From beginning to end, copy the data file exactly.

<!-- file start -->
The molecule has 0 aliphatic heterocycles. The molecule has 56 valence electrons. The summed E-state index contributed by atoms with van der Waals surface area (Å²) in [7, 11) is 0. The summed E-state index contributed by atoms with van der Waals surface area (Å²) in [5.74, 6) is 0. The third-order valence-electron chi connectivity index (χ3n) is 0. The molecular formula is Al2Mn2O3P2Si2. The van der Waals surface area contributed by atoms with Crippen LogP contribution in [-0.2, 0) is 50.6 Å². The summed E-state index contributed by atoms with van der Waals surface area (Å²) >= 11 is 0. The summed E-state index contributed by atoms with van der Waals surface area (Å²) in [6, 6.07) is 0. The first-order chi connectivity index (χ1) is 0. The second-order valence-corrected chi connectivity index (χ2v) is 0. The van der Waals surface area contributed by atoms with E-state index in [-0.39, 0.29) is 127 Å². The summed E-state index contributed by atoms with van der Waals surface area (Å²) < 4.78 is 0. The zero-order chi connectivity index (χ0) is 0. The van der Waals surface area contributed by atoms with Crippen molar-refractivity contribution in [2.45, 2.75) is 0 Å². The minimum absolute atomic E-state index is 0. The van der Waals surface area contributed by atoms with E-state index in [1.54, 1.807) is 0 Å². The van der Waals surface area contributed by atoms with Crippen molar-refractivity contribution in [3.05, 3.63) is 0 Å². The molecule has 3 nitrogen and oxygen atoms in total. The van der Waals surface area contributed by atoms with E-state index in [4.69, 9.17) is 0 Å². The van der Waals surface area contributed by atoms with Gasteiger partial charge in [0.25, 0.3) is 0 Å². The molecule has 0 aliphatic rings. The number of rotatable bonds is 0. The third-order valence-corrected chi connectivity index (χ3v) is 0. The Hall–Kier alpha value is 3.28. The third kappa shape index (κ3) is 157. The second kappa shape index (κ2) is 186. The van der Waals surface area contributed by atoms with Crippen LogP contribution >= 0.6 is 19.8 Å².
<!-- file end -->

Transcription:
The molecule has 0 aliphatic heterocycles. The molecule has 56 valence electrons. The summed E-state index contributed by atoms with van der Waals surface area (Å²) in [7, 11) is 0. The summed E-state index contributed by atoms with van der Waals surface area (Å²) in [5.74, 6) is 0. The third-order valence-electron chi connectivity index (χ3n) is 0. The molecular formula is Al2Mn2O3P2Si2. The van der Waals surface area contributed by atoms with Crippen LogP contribution in [-0.2, 0) is 50.6 Å². The summed E-state index contributed by atoms with van der Waals surface area (Å²) >= 11 is 0. The summed E-state index contributed by atoms with van der Waals surface area (Å²) in [6, 6.07) is 0. The first-order chi connectivity index (χ1) is 0. The second-order valence-corrected chi connectivity index (χ2v) is 0. The van der Waals surface area contributed by atoms with E-state index in [-0.39, 0.29) is 127 Å². The summed E-state index contributed by atoms with van der Waals surface area (Å²) < 4.78 is 0. The zero-order chi connectivity index (χ0) is 0. The van der Waals surface area contributed by atoms with Crippen molar-refractivity contribution in [2.45, 2.75) is 0 Å². The minimum absolute atomic E-state index is 0. The van der Waals surface area contributed by atoms with E-state index in [1.54, 1.807) is 0 Å². The van der Waals surface area contributed by atoms with Crippen molar-refractivity contribution in [3.05, 3.63) is 0 Å². The molecule has 3 nitrogen and oxygen atoms in total. The van der Waals surface area contributed by atoms with E-state index in [4.69, 9.17) is 0 Å². The van der Waals surface area contributed by atoms with Gasteiger partial charge in [0.25, 0.3) is 0 Å². The molecule has 0 aliphatic rings. The number of rotatable bonds is 0. The third-order valence-corrected chi connectivity index (χ3v) is 0. The Hall–Kier alpha value is 3.28. The third kappa shape index (κ3) is 157. The second kappa shape index (κ2) is 186. The van der Waals surface area contributed by atoms with Crippen LogP contribution >= 0.6 is 19.8 Å².